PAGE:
Japanese Proverb Vignettes “Na” through “Ho”

As regular readers of Pan-Pacific Bricks and VignetteBricks already know, Izzo has been posting LEGO vignettes based on Japanese proverbs. So far, Izzo has posted 30 vignettes on his Web site and in two Brickshelf galleries. I’ve translated the first twenty, and am genuinely looking forward to the next thirty. How do I know there are going to be thirty more? Izzo is posting the proverb vignettes in hiragana order, and there are approximately fifty hiragana characters.

So let’s get started with the next ten, shall we? :-)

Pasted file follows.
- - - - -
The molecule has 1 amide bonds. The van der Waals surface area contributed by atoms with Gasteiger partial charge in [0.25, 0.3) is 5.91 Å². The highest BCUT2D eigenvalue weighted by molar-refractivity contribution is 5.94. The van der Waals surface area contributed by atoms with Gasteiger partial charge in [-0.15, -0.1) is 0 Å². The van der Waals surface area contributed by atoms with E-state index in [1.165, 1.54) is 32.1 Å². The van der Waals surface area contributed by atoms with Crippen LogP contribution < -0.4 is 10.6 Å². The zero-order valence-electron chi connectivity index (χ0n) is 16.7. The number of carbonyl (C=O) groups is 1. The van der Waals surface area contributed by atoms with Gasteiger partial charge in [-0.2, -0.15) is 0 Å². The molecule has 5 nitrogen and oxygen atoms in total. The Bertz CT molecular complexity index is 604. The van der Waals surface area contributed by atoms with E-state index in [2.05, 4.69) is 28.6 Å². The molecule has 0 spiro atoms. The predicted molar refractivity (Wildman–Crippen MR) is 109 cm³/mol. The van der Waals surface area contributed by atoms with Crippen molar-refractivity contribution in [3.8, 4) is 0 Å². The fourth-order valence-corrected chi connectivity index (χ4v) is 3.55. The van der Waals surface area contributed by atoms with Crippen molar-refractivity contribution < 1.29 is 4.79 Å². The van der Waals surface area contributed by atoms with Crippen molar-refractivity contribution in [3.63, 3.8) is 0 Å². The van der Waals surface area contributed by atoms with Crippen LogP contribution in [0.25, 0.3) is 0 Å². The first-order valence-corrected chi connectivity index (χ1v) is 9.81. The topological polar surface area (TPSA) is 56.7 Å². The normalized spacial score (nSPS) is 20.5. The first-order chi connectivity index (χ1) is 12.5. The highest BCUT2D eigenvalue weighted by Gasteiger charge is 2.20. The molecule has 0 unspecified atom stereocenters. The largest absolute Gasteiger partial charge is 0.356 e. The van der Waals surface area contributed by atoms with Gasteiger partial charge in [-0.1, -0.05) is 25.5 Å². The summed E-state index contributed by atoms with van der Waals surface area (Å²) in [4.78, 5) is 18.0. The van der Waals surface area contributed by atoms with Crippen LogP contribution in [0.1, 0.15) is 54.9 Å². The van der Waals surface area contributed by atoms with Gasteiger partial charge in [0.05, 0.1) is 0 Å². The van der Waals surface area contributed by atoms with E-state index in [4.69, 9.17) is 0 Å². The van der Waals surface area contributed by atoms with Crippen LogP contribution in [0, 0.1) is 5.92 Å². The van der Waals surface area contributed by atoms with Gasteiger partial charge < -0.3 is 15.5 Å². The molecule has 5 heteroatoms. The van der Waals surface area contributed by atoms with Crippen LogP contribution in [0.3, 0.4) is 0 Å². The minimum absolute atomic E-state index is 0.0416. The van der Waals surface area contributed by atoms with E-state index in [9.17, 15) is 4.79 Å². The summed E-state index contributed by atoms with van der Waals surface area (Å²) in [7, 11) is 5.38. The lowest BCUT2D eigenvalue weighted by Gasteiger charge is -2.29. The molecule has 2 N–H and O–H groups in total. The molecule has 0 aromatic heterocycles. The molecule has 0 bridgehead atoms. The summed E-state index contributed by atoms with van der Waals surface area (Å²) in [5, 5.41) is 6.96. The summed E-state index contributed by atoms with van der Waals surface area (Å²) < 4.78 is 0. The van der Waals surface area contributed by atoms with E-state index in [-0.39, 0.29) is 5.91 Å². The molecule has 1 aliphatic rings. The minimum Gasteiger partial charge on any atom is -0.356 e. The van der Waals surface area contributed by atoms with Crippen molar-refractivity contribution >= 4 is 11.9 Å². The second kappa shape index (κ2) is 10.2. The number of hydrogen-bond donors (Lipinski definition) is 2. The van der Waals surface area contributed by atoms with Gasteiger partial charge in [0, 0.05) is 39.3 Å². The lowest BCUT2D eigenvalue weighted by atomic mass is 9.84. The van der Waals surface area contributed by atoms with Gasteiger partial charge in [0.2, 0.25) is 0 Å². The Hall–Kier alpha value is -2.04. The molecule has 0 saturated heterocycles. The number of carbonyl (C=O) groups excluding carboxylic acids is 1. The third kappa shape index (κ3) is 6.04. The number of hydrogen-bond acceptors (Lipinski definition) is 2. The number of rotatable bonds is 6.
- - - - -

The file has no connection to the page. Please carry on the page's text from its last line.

Japanese: A bee to a crying face.
English: Misfortunes never come alone. / When it rains, it pours.

Japanese/English: He who runs after two hares will catch neither.

Japanese: Millet with wet hands.
English:Like taking candy from a baby. / Easy money.

Japanese: Wearing a cat.
English: A wolf in sheep’s clothing.

Japanese/English: There’s luck in leftovers. (“Luck” sounds the same as “clothing,” so there’s a pun in this one as well.)

Japanese: Dumplings rather than flowers.
English: Function before form. / Better fill a man’s belly than his eye.

Japanese: Beauty and luck seldom go together.
English: The fairest flowers soonest fade.

Japanese/English: Candle in the wind. (To have one’s life hang by a thread.)

Japanese/English: He that shoots oft, at last shall hit the mark.

Japanese: If you’re in love, travelling a thousand miles seems like only one mile.
English: Absence makes the heart grow fonder.